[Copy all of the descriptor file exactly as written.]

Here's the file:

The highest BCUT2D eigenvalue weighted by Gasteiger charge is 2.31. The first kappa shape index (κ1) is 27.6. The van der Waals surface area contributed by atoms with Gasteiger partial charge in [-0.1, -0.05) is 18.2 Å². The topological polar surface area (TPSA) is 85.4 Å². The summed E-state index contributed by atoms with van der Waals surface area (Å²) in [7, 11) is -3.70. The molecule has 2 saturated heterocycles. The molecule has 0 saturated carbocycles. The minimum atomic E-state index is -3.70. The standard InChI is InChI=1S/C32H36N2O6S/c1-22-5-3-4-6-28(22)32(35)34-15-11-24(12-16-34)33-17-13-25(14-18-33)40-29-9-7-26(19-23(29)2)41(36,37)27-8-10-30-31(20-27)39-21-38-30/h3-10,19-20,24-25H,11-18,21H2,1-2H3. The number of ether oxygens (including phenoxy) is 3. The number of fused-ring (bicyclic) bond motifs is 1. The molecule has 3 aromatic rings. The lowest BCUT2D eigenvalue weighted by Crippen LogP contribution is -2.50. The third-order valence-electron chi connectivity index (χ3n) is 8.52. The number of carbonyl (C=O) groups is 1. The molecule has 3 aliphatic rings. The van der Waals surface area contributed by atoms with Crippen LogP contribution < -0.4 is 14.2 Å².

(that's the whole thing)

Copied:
The highest BCUT2D eigenvalue weighted by Gasteiger charge is 2.31. The first kappa shape index (κ1) is 27.6. The van der Waals surface area contributed by atoms with Gasteiger partial charge in [-0.1, -0.05) is 18.2 Å². The topological polar surface area (TPSA) is 85.4 Å². The summed E-state index contributed by atoms with van der Waals surface area (Å²) in [7, 11) is -3.70. The molecule has 2 saturated heterocycles. The molecule has 0 saturated carbocycles. The minimum atomic E-state index is -3.70. The standard InChI is InChI=1S/C32H36N2O6S/c1-22-5-3-4-6-28(22)32(35)34-15-11-24(12-16-34)33-17-13-25(14-18-33)40-29-9-7-26(19-23(29)2)41(36,37)27-8-10-30-31(20-27)39-21-38-30/h3-10,19-20,24-25H,11-18,21H2,1-2H3. The number of ether oxygens (including phenoxy) is 3. The number of fused-ring (bicyclic) bond motifs is 1. The molecule has 3 aromatic rings. The lowest BCUT2D eigenvalue weighted by Crippen LogP contribution is -2.50. The third-order valence-electron chi connectivity index (χ3n) is 8.52. The number of carbonyl (C=O) groups is 1. The molecule has 3 aliphatic rings. The van der Waals surface area contributed by atoms with Crippen LogP contribution < -0.4 is 14.2 Å².